Are you looking at installing Self-Hosted Integration Runtime? Trying to import data from on-premises to Azure? Trying to publish data to on-premises systems using Azure Data Factory?
This tutorial will help you install Self-Hosted IR in Azure Synapse Analytics. It’s also valid for Azure Data Factory.
Self-Hosted Integration Runtime is designed so your on-premises systems are accessible to Azure services. This means they are accessible either when exporting data from on-premises systems to Azure or when exporting data from Azure to on-premises systems.
Installing Azure Self-Hosted Integration Runtime
To start, there are 2 main steps to install IR. In addition, it’s possible to use PowerShell to do it.
- Creating Self-Hosted Integration Runtime in Azure
- Installing IR in an on-premises server / VM and syncing with your Azure Data Factory / Synapse Analytics
Creating Self-Hosted Integration Runtime in Azure
Next, in your Synapse Analytics, go to Manage-> Integration runtimes-> New
Then, select the Self-Hosted option and click “continue.”
After that, define a name and click and click “create.”
In the next screen, don’t forget to copy to the keys into your Key Vault. This allows you to re-install them in case of migration or problems.
At this stage, you have already created a Self-Hosted Integration Runtime, but you need to finish the configuration by installing it in an on-premises server or virtual machine. Let’s go and finish the installation in the server.
You can see that the IR is not available until we finish the next step.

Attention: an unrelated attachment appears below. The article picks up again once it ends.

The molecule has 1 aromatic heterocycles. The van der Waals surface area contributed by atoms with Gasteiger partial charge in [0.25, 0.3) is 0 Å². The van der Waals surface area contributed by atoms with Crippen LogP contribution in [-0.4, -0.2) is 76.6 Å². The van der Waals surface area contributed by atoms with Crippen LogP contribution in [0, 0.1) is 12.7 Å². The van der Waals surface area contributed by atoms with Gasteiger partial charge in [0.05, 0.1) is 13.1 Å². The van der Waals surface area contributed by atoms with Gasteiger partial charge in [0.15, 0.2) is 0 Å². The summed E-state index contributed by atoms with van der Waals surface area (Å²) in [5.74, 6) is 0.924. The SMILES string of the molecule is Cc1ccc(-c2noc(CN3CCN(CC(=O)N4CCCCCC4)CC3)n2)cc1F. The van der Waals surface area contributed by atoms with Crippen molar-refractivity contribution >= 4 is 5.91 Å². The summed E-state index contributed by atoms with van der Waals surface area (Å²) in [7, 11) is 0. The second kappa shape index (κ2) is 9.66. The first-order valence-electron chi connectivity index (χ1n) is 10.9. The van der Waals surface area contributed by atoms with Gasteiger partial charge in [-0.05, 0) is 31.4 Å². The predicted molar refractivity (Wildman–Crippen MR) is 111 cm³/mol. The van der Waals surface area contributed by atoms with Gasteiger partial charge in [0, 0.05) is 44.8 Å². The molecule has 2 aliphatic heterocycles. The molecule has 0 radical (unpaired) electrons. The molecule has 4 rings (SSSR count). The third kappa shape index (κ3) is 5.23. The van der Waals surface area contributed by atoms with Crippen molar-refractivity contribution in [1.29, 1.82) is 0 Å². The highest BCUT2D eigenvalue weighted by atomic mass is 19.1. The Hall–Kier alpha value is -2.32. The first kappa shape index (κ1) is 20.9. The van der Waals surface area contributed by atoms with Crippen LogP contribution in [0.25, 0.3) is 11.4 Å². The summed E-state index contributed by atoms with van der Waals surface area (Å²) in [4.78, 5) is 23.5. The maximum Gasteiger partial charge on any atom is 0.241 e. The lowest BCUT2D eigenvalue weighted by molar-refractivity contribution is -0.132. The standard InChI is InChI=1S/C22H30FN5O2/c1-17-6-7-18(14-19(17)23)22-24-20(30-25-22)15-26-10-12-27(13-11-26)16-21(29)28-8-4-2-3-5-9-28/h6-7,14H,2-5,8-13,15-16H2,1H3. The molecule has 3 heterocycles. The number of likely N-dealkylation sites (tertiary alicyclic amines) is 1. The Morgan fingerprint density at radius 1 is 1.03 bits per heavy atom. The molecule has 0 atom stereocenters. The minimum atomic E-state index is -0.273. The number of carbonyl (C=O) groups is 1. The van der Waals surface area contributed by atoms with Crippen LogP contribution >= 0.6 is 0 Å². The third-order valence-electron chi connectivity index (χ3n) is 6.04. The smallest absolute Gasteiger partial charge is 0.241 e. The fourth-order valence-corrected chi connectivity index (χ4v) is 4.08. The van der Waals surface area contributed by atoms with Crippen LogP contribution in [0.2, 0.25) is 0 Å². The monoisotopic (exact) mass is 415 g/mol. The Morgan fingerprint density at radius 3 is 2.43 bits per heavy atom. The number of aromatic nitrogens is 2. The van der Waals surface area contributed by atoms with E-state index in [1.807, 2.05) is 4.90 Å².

Installing IR in an on-premises server / VM
This server/VM needs to be able to connect to access your source system so you can extract information from the on-premises systems.
You have 2 options:
- Express Setup – For this option, it downloads the installation file with the keys built into the file.
- Manual Setup – For this option, it downloads the installation file without the keys in the file. You need to follow a 2-step process:
- Install Service
- Include Keys to sync to Azure
Let’s follow the manual setup option.
Next, once you download and open the file, you can install the service.
Include Keys to sync to Azure
Now, it’s time to sync with Azure by including keys.
Click “finish” and wait until it syncs with the Azure environment.
In the Azure portal, you can see the status as “available now.”
Configuring Azure Self-Hosted Integration Runtime
Within Azure Self-Hosted IR, you have some configuration options, for example:
- Enable clusters and define the maximum number of concurrent jobs
- Enable auto-update
- Monitor memory, version, and workloads
Enable clusters and define maximum number of concurrent jobs
First, you can enable a cluster. This is highly recommended for production workloads and increasing the limit of concurrent jobs.
Secondly, you can also enable auto update of the Integration Runtime.
Monitor memory, version and workloads
Lastly, if you click the IR monitor icon or go to the Monitor Hub, you can see a summary of the status.